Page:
The doors of the Vermont Statehouse will reopen next Tuesday for the Senate to respond — briefly and safely — to the coronavirus pandemic.
On a conference call with his colleagues Friday morning, Senate President Pro Tempore Tim Ashe (D/P-Chittenden) announced a plan to bring a bare minimum of senators back to Montpelier to sign off on bills deemed essential to the state's response to the outbreak. They include measures to increase access to unemployment insurance, bolster the state's health care workforce and allow local governments to vote remotely.
"The timing is critical for these particular items," Ashe said. "I think the vision here is only to put forward items that are effectively consensus with the House. I assume the governor's team will also be onboard with the provisions."
Faced with fears that coronavirus could spread quickly in the cramped Statehouse, which is populated by many elderly lawmakers, the legislature voted last Friday to adjourn until Tuesday, March 24, and moved to close the building to all but essential personnel.
Ashe proposed that only 16 of the Senate's 30 members volunteer to return to the Statehouse — the number required for the body to do its business. He said the group would "stagger our voting such that we are able to keep people properly distanced, keep the numbers in any one place reduced ... and then get it done, get it over to the House and get out."
The pro tem emphasized that the Senate would tread carefully in determining what business to consider without all members present. "We would only put forward things that we believe would be effectively 30-to-nothing votes or as close to 30 to nothing as possible, so it's not like we're gonna be putting in controversial, debated, surprise elements," he said.
During a phone meeting of the Senate Rules Committee later Friday morning, Senate Secretary John Bloomer said that those who attended the session could be scattered throughout the Statehouse in order to avoid transmitting the virus to one another. They would be able to listen to the proceedings from the Cloak Room, the secretary’s office and elsewhere, then vote one-by-one in the Senate chamber. “There is an ability to keep distance and numbers down in any one location and still keep quorum requirements,” Bloomer said.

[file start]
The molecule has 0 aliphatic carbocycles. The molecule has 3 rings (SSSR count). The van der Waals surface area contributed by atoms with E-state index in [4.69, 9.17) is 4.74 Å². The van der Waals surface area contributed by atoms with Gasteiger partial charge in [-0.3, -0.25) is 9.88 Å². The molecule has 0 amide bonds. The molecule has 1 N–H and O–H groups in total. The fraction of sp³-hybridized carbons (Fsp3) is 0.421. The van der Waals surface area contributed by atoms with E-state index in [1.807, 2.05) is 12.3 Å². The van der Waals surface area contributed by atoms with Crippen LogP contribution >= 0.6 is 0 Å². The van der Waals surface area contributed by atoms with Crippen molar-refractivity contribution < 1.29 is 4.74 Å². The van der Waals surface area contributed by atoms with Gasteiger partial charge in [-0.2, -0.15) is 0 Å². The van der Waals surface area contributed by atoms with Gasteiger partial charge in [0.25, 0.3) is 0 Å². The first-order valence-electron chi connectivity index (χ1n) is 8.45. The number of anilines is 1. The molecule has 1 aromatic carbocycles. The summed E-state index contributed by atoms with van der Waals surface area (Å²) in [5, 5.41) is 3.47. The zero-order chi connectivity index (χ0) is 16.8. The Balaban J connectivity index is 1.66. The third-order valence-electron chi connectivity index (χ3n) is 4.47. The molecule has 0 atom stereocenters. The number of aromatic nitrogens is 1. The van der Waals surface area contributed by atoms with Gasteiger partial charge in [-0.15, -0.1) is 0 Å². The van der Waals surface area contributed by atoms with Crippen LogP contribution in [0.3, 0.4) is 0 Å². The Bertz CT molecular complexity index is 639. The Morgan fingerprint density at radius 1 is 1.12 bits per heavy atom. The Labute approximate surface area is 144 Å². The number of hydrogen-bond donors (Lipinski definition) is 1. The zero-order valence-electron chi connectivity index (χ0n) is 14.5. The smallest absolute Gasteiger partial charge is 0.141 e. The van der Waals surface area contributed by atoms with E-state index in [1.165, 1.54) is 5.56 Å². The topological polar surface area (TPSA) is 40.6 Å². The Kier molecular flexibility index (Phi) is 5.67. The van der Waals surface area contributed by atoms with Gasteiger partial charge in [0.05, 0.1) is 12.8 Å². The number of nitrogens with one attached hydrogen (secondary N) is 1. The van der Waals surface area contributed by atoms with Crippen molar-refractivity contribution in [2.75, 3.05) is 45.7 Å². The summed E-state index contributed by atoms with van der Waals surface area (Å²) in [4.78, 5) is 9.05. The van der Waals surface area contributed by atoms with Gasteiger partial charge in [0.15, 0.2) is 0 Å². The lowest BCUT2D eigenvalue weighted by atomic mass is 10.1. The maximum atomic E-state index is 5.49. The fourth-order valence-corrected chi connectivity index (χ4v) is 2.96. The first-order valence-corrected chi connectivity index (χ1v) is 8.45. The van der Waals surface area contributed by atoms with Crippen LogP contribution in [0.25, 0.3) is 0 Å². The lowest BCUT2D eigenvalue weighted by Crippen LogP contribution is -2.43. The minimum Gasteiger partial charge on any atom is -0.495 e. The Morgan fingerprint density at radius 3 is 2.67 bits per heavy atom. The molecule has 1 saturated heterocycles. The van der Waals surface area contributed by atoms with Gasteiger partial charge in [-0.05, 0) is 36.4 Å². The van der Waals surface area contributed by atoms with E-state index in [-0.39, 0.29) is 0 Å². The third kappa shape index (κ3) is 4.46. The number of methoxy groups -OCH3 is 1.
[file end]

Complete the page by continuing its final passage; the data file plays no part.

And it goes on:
According to Bloomer, the Senate could invoke its constitutional authority in times of emergency to close the chamber to the public and the press. The state Constitution states that the doors of the Statehouse “shall be open for the admission of all persons who behave decently, except only when the welfare of the State may require them to be shut.”
Ashe later clarified in an interview with Seven Days that the Senate would ensure press access to the session.
“We’re absolutely committed to being subject to public and press scrutiny and are going to work with the press corps to figure out a fair way to keep press eyes and ears on our work, but do so with the least number of bodies in the room," he said.
It was not immediately clear when the House would return to sign off on the legislation, some of which it considered and approved in the hours before adjourning last week. In a conference call with reporters Friday afternoon, Speaker Mitzi Johnson (D-South Hero) indicated that her members would likely come back at some point next week.
The details of the legislation that may come up next Tuesday are still being hammered out in Senate committees, which have been meeting this week by phone.
One measure would allow businesses to temporarily lay off employees without seeing a hike in their contributions to the unemployment fund, and to expand who can qualify for the benefits. Another would help hospitals respond to the outbreak by waiving licensing requirements and allowing them to treat a surge of patients. A third would temporarily amend the state's open meetings law to allow local government bodies to vote by phone.
During Friday’s meeting of the Senate Rules Committee, members also discussed whether to allow committees to take votes outside of the Statehouse, which is not currently permitted. The committees that have met by phone this week have only discussed legislation and have taken no votes.
The senators on the call instructed Bloomer to draft a rules change that would enable remote voting for committees — but not for the full Senate — for a limited period of time, with the Rules Committee setting parameters for how the public and the press could monitor such actions.
Any rules change would require a full vote of the Senate, likely next Tuesday.
The House may take an entirely different approach. During the call with reporters on Friday, Johnson said the House may move next week to temporarily allow for floor votes to take place remotely. Committee votes would still take place in person.
Colin Flanders contributed reporting.
Disclosure: Tim Ashe is the domestic partner of Seven Days publisher and coeditor Paula Routly. Find our conflict-of-interest policy here: sevendaysvt.com/disclosure.